Bill Cosby Loses Bid to Toss Lawsuit Concerning Alleged Assault a Half Century Ago

Bill Cosby -preliminary hearing- Montgomery County Courthouse-May 24, 2016-H 2016
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One statement from Bill Cosby's former attorney Marty Singer continues to bedevil the embattled entertainer.

On Nov. 21, 2014, as more and more women were accusing Cosby of sexual assault through the years, Singer proclaimed, "The new, never-before-heard claims from women who have come forward in the past two weeks with unsubstantiated, fantastical stories about things they say occurred 30, 40 or even 50 years ago have escalated far past the point of absurdity. These brand new claims about alleged decades-old events are becoming increasingly ridiculous, and it is completely illogical that so many people would have said nothing, done nothing, and made no reports to law enforcement or asserted civil claims if they thought they had been assault over a span of so many years."

That statement is already at the heart of a libel lawsuit filed in Massachusetts by Tamara Green and six other women. Last October, in rejecting a motion to dismiss, U.S. District Court Judge Mark Mastroianni determined that the comment could be construed as "of and concerning" them.

On Thursday, in a separate defamation lawsuit brought by Kristina RuehliMastroianni came to the same conclusion and denied another motion to dismiss. This one, the judge says, was a closer call.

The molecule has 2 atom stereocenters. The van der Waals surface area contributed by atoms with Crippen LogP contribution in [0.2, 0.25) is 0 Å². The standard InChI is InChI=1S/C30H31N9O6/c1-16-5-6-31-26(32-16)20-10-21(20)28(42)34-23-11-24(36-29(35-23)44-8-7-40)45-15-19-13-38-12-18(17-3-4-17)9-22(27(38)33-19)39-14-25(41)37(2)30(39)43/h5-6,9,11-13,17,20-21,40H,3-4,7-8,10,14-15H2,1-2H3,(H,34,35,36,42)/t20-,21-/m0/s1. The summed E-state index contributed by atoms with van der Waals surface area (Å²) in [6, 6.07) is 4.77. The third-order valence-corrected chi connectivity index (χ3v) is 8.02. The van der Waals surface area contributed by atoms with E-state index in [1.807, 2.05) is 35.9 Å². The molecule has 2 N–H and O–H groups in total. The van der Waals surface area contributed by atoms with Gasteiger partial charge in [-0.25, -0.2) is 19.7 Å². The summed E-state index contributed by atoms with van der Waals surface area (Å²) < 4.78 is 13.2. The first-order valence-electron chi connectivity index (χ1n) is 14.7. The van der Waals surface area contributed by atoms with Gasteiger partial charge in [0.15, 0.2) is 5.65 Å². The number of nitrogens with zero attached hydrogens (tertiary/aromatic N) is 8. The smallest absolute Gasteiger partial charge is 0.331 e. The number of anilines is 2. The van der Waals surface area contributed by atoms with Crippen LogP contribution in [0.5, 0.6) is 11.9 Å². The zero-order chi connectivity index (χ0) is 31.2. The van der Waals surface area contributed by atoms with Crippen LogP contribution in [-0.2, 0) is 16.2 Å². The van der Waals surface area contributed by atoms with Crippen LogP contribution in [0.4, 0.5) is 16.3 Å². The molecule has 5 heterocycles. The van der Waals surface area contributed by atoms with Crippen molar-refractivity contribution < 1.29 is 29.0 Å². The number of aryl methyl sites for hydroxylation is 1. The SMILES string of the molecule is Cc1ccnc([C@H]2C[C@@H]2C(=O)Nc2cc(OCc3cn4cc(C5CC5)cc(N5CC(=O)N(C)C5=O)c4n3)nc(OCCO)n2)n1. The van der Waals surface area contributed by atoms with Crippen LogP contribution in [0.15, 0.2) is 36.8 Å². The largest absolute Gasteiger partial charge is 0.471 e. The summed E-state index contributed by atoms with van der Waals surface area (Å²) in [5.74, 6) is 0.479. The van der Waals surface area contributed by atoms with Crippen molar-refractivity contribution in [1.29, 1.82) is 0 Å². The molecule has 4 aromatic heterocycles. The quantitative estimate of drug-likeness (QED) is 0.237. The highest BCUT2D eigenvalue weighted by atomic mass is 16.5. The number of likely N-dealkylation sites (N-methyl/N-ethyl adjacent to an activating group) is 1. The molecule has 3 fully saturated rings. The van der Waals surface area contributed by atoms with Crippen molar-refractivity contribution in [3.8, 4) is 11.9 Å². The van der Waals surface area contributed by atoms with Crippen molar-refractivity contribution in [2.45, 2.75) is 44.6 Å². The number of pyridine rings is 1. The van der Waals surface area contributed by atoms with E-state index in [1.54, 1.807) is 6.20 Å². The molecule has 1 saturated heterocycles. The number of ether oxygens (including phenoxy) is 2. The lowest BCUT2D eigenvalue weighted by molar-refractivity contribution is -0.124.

Ruehli claims she met Cosby in 1965 and was invited to a party at his home. She alleges that after a couple of drinks, she passed out, and when she awoke, she was naked and Cosby was attempting to force her to give him oral sex.

The story is similar to what other women have claimed against Cosby, but what makes this case different from the Green lawsuit in the eyes of Cosby's attorneys was that her allegations were published in Philadelphia Magazine the same day that Singer issued his comment. They argued there was no allegation that Cosby or his reps knew of Ruehli's interview or read the article before issuing the statement, that no one who saw what Singer had to say could reasonably conclude that the statement referred to her among others.

Mastroianni acknowledges that it's an easier call for the other women whose allegations were made public days before the statement. 

"Still, Plaintiff has alleged sufficient facts in support of the inference that Singer's statement was in part directed at her, namely, that the reporter for Philadelphia Magazine left messages with Defendant's agents twice on November 20, 2014, that the Singer statement was published after the Philadelphia Magazine article was published, and that Defendant and his agents were aware of Plaintiff's public accusation when the Singer statement was released," the judge writes. "The Singer statement itself also appears to indirectly reference Plaintiff's accusation by discussing 'claims from women who have come forward in the past two weeks... about things they say occurred... even 50 years ago.'"

The judge also once again rejects Cosby's other arguments against allowing the defamation lawsuit to proceed, from the contention that the statement represented opinion to the assertion that a self-defense privilege immunizes Cosby from liability.

UPDATE 6/24 1:55 PM EST: Ruehli is apparently proclaiming victory and walking away, telling other news outlets that she's accomplished what she set out to do and has no need for Cosby's money.